Interchangeable lenses would theoretically bring the cost down as well, right?===
From my Euro sources, the specific VIDEO camera that is supposed to be introduced by Canon is an XC-15 update (XC-20?) with an Interchangeable lens and UHD 4K at 4:2:2 10-bit 60 fps on a one inch sensor at a high bit rate which means the camera will have GREAT video quality! I am also being told that there will be 120 fps 1920x1080p mode but it may not be 10-bit 4:2:2 but rather 8-bit 4:2:0 colour running at 120 fps and 1920x1080p
What my sources are NOT CLEAR about, is whether this is an actual camera introduction or a mere engineering announcement and whether it's form factor is TRULY an XC-15 style or a higher-end VIXIA body-style although they are leaning MORE towards the XC-15-body style. It also seems that Canon MAY DELAY the actual introduction to CES 2019 in January to allow for further BIOS development to get the 120 fps HD up to 4:2:2 10-bit colour!
Lately, my Canon rumour sources from Europe have been getting pretty sparse in terms of NEW information, so I suspect the hatches are being battened down by Canon and secrecy is being ENFORCED...So I suspect that means an EVEN BIGGER ANNOUNCEMENT is coming soon.......WE SHALL SEE !!!!
===Interchangeable lenses would theoretically bring the cost down as well, right?
I hope your source is right, because I'll be opting for that over the new EOS R if that's the case.
As for lightning - what would you suggest for a starters? I was looking into some LED lights with high CRI and maybe fresnel. Rotolight, Sola ENG, Zylight? It easily gets quite pricey. It would be for a mix of a wedding video and (studio) photography. Rotolights are a bit hyped, but they work with our Elinchroms, so===
For me, I'd rather spend more money on LENSES and LIGHTING than cameras which is WHY we have so many Canon L-series, Zeiss Otus, Fujinon Zooms, Leica Summilux-C and Arri/Zeiss Master Primes in our inventory! Fast Sharp Glass and Good Lighting are what make pretty pictures so a good Lens inventory made available to a good Key Gaffer (head of Lighting/Electrician) and a great cinematographer is where the money goes!
Do you guys think there is any possibility, that next incarnation of M cameras, will switch to R mount? Well, I know - why to call it M anymore, right? And also - what about those who already invested into such lens? But really - non compatibility of M to R and vice versa quite puzzless me ...So is this the end for the M series? I know they’re coming out with a new lens but I don’t see any up dates to the M5. The rumors dropped off on that months ago. That’s what I really wanted. I have a lot of canning class but I just can’t afford to invest in the so is this the end for the M series? I know they’re coming out with a new lens but I don’t see any dates to the M5. The rumors dropped off on that months ago. That’s what I really wanted. I have a lot of Canon EF-S glass and a couple of older L lenses, but I just can’t afford to invest in the R. I use all high-end Nikon gear at work because that’s what they supply. But I just don’t have that cash for my personal use. I’ve been holding out because I was really hoping Canon would come along with a nice upgrade. It’s starting to seem like Fuji is going to be the only viable option for people wanting APS.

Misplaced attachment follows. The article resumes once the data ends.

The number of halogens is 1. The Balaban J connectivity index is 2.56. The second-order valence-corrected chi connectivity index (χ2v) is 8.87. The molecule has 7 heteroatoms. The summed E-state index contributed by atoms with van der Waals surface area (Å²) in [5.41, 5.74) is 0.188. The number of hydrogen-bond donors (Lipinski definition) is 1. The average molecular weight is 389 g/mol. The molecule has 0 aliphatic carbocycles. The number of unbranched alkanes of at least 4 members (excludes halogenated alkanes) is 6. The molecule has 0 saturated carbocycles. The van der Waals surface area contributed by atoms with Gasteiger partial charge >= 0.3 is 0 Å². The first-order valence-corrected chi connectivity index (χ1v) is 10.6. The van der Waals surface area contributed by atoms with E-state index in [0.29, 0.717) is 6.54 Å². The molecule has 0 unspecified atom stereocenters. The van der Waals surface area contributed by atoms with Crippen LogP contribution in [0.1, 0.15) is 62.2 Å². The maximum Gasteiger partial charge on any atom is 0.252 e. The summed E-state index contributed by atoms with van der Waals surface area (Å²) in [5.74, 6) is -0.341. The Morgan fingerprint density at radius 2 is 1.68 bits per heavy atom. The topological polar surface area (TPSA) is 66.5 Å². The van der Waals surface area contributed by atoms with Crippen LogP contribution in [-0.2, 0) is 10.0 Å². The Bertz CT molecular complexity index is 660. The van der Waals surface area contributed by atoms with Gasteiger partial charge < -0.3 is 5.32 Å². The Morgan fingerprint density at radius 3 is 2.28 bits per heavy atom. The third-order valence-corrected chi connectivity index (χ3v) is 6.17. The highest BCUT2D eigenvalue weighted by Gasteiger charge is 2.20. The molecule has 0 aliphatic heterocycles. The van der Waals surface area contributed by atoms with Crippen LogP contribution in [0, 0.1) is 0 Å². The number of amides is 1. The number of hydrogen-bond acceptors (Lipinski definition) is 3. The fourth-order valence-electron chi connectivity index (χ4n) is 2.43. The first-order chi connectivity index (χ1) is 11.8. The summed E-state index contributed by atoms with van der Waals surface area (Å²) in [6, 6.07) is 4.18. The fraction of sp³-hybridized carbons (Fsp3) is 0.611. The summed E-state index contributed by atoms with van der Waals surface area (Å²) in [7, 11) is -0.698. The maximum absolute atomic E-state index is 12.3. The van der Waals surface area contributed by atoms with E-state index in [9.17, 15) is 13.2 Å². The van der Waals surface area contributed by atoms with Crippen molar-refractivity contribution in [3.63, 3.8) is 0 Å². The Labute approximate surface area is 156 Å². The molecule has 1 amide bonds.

I think it's unlikely. The EOS-M and EF-M lenses are all about small size. The RF mount is about excellent optics. Given the lenses for the latter have been so large, it would seem a mismatch between the philosophy of the two lines (though I would expect some smaller RF lenses in future).Do you guys think there is any possibility, that next incarnation of M cameras, will switch to R mount? Well, I know - why to call it M anymore, right? And also - what about those who already invested into such lens? But really - non compatibility of M to R and vice versa quite puzzless me ...
===As for lightning - what would you suggest for a starters? I was looking into some LED lights with high CRI and maybe fresnel. Rotolight, Sola ENG, Zylight? It easily gets quite pricey. It would be for a mix of a wedding video and (studio) photography. Rotolights are a bit hyped, but they work with our Elinchroms, so
What a great reply, Harry! As for Sekonic, we've already got L-308DC for our studio work, thought we are not using it much lately, as for stills, we already can handle our strobes pretty effectively.===
Almost ALL modern lighting kits will work fine but what you need are the accessories which make the entire task of lighting your sets so much easier. The four things you MUST have onset are numerous sheets of colour correction gels such as CTO (Colour Temperature Orange), CTB (Colour Temperature Blue), CTG (Colour Temperature Green) which corrects your lighting to the available lighting or actual current lighting conditions such as 3200 degrees Kelvin (tungsten bulb-based older house lighting), 4200 to 4500 degrees Kelvin which corrects to tubular-based fluorescent lights STILL USED in many offices and industrial sites, and 6500 to 7500 degrees Kelvin which is bright sunlight. Then you need a light meter from Sekonic to allow you to find accurate light levels in Lumens and/or foot/candles and for video and stills, I say the best bang for the buck is the Sekonic Litemaster Pro L-478D-U for $313 US which works for BOTH still photography and video production.